Evolutionary Relationships of Hammerhead sharks (Sphyrnidae): Reconciling signals across anatomical and molecular data
Graham, Jasmin Rae
Two conflicting hypotheses have been forwarded to account for the evolution of hammerhead sharks. The first, based on phenetic assessment of overall form, suggests that the hammer-like structure on the head (the "cephalofoil") has become exaggerated over the course of its evolution. The second, based on comparisons of DNA sequence data, suggests that the early forms likely had a well-developed cephalofoil that became reduced over the course of evolution. These two hypotheses invoke opposing directions of natural selection. In the current study, skeletal anatomical features of seven species of hammerhead sharks (Sphyrnidae) and two species of requiem shark (Carcharhinidae) were used to estimate a phylogenetic hypothesis for the group. Specimens were CT scanned and segmented to create virtual 3-D models of the sharks. A character matrix was derived from the segmented CT scans and subjected to phylogenetic analysis. The phylogenetic tree estimated from these data was contrasted with the two prior conflicting hypotheses. The phylogenies created using the anatomical data gathered from the CT scans were consistent with the former hypothesis. They showed that the hammerhead shark most closely related to the outgroup sharks from the Carcharhinidae family was <i>Sphyrna tiburo</i>, the “bonnethead” shark, which has one of the least developed cephalofoils among all of the hammerhead family. The data suggested that cephalofoil size has increased over the course of evolution, suggesting that the laterally expanded head shape may indeed confer some evolutionary advantage. In contrast, however, an analysis of both nuclear and mitochondrial DNA sequence data using a newly developed cross species gene capture approach yielded a tree that was concordant with previous hypotheses based on molecular data but strongly discordant with the tree created based on the anatomical data. We attempted to reconcile these two conflicting hypotheses and pinpoint the causes underlying the conflict between the analyses. Initial indications suggest that the way the trees are rooted may account for the apparent conflict.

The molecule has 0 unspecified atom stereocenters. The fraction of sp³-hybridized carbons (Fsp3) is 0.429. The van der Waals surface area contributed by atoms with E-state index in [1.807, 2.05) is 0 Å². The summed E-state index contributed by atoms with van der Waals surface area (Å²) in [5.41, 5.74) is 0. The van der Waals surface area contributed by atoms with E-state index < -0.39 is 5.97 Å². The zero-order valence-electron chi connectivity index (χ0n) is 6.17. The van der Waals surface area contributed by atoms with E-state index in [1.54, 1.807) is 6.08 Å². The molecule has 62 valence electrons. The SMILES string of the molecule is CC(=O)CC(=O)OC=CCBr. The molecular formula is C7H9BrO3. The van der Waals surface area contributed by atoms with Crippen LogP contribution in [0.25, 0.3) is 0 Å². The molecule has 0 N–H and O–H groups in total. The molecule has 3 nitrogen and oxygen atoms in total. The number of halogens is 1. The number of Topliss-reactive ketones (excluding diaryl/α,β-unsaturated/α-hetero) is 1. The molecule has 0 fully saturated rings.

Sphyrnidae, Hammerhead, evolution, gene capture, CT Scan